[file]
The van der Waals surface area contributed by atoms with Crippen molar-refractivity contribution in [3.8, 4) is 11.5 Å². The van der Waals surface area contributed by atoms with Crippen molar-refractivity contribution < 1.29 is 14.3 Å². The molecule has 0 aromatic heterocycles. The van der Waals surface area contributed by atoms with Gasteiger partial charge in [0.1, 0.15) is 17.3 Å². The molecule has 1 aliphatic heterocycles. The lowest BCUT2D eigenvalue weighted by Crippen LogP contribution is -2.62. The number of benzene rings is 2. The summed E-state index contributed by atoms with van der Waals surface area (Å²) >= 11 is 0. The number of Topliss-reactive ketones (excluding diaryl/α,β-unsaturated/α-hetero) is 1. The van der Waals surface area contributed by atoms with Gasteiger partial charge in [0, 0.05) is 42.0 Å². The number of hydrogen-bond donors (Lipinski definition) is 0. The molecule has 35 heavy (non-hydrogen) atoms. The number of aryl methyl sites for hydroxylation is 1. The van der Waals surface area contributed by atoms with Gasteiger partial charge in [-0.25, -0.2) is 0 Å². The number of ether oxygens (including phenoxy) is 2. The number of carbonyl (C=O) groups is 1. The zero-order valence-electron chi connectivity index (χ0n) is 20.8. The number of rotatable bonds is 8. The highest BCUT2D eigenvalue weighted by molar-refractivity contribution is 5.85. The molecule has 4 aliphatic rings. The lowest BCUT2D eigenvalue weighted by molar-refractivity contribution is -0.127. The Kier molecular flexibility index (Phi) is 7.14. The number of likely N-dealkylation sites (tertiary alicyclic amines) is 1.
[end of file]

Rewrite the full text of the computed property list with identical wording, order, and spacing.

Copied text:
The van der Waals surface area contributed by atoms with Crippen molar-refractivity contribution in [3.8, 4) is 11.5 Å². The van der Waals surface area contributed by atoms with Crippen molar-refractivity contribution < 1.29 is 14.3 Å². The molecule has 0 aromatic heterocycles. The van der Waals surface area contributed by atoms with Gasteiger partial charge in [0.1, 0.15) is 17.3 Å². The molecule has 1 aliphatic heterocycles. The lowest BCUT2D eigenvalue weighted by Crippen LogP contribution is -2.62. The number of benzene rings is 2. The summed E-state index contributed by atoms with van der Waals surface area (Å²) >= 11 is 0. The number of Topliss-reactive ketones (excluding diaryl/α,β-unsaturated/α-hetero) is 1. The van der Waals surface area contributed by atoms with Gasteiger partial charge in [0, 0.05) is 42.0 Å². The number of hydrogen-bond donors (Lipinski definition) is 0. The molecule has 35 heavy (non-hydrogen) atoms. The number of aryl methyl sites for hydroxylation is 1. The van der Waals surface area contributed by atoms with Gasteiger partial charge in [-0.25, -0.2) is 0 Å². The number of ether oxygens (including phenoxy) is 2. The number of carbonyl (C=O) groups is 1. The zero-order valence-electron chi connectivity index (χ0n) is 20.8. The number of rotatable bonds is 8. The highest BCUT2D eigenvalue weighted by molar-refractivity contribution is 5.85. The molecule has 4 aliphatic rings. The lowest BCUT2D eigenvalue weighted by molar-refractivity contribution is -0.127. The Kier molecular flexibility index (Phi) is 7.14. The number of likely N-dealkylation sites (tertiary alicyclic amines) is 1.